THE HOUSEHOLD OF BOUVERIE; OR, THE ELIXIR OF GOLD. A ROMANCE, by A Southern Lady [pseudonym]. New York: Derby & Jackson, 498 Broadway, 1860. 12mo, two volumes: pp. [1-8] 9-373 [374: blank] [375-376: ads]; [1-5] 6-413 [414: blank] [415-416: ads], flyleaves at front and rear, original decorated brown cloth, front and rear panels stamped in blind, spine panels stamped in gold, yellow endpapers. First edition. This early Southern Gothic novel set in Kentucky by Catherine Ann Ware Warfield (1816-1877), American poet and novelist born in Natchez, Mississippi, is the story of a young woman who comes from England to America to live with her grandmother and discovers that her grandfather, an alchemist long believed to be dead, is living secretly on the second floor where he is conducting experiments to create an elixir to restore youth. When published anonymously in 1860 Warfield's novel, her first, "won a large public and the approval of various literary critics." - DAB. The novel "is considered her best because of her sense of the tensions within the household, especially for a woman. She wrote nine other novels and is viewed as one of the first important woman novelists of the South." - Blain, Clements and Grundy, The Feminist Companion to Literature in English, pp. 1132-133. "As a novelist her importance lies in her priority in the history of Southern letters, rather than in any intrinsic value. She was one of the first woman novelists of consequence in the South. Obviously influenced by the Gothic romancers, by Walter Scott and Charlotte Brontë and Mrs. Henry Wood, she lacked their knowledge of life and their stylistic skill so that her stories sink under an overwrought emotional attitude and a ponderous diction. The best are the first one and those that deal with the life of Miriam Montfort." - DAB. Foley, p. 300. Wright (II) 2636. Cloth lightly worn at spine ends and corner tips, front free endpaper missing from volume I, both free endpapers missing from volume II, a tight, very good copy. Today, copies of first editions of all of Mrs. Warfield's novels are uncommon. (#157191).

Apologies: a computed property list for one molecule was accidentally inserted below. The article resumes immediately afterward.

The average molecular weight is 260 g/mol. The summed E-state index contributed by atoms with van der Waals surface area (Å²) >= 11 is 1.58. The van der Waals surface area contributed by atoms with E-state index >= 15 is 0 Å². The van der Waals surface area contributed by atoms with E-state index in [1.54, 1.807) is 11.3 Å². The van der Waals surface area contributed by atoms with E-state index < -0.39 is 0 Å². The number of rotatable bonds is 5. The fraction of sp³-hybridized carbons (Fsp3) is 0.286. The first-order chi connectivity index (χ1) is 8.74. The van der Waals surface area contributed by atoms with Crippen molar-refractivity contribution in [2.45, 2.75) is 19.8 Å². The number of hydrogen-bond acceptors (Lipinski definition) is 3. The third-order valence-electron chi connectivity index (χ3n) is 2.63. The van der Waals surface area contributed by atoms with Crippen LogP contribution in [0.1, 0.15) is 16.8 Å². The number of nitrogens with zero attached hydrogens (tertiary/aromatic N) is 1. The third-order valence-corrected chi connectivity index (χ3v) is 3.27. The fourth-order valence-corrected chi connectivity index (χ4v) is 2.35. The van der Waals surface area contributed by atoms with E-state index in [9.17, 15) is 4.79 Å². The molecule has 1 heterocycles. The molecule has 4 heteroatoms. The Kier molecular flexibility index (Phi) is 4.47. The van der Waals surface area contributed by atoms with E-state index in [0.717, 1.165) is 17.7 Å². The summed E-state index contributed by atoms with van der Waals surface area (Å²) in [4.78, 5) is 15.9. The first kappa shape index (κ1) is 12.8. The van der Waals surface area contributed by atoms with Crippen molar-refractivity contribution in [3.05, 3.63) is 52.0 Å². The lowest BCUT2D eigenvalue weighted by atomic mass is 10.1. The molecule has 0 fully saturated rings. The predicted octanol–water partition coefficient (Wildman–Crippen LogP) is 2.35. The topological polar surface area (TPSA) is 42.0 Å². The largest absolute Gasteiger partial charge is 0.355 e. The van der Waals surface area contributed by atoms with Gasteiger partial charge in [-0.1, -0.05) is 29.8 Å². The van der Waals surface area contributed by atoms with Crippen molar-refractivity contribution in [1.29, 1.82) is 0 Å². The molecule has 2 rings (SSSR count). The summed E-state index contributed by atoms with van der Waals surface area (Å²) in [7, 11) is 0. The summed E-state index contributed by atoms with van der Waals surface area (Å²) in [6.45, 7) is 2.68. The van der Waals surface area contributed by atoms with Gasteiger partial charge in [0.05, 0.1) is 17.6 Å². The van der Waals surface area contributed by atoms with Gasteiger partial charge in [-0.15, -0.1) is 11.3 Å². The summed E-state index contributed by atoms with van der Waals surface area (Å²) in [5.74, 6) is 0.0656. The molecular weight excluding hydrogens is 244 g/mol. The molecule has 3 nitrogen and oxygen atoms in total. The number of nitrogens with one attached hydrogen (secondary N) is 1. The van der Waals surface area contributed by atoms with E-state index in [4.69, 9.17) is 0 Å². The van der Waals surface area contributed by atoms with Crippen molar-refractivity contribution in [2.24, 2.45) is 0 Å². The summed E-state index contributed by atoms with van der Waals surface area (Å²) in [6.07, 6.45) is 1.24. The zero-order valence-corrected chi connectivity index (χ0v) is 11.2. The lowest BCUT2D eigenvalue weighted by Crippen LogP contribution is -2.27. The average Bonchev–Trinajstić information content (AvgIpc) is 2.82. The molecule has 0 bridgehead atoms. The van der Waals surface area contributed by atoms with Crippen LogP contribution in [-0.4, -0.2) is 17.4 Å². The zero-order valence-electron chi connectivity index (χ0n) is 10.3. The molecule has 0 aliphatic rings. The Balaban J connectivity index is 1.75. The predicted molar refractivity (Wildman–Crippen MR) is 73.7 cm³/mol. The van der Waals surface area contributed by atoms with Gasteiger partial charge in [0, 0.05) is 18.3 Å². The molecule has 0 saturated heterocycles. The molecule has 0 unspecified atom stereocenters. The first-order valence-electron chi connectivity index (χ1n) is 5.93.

No statement of printing.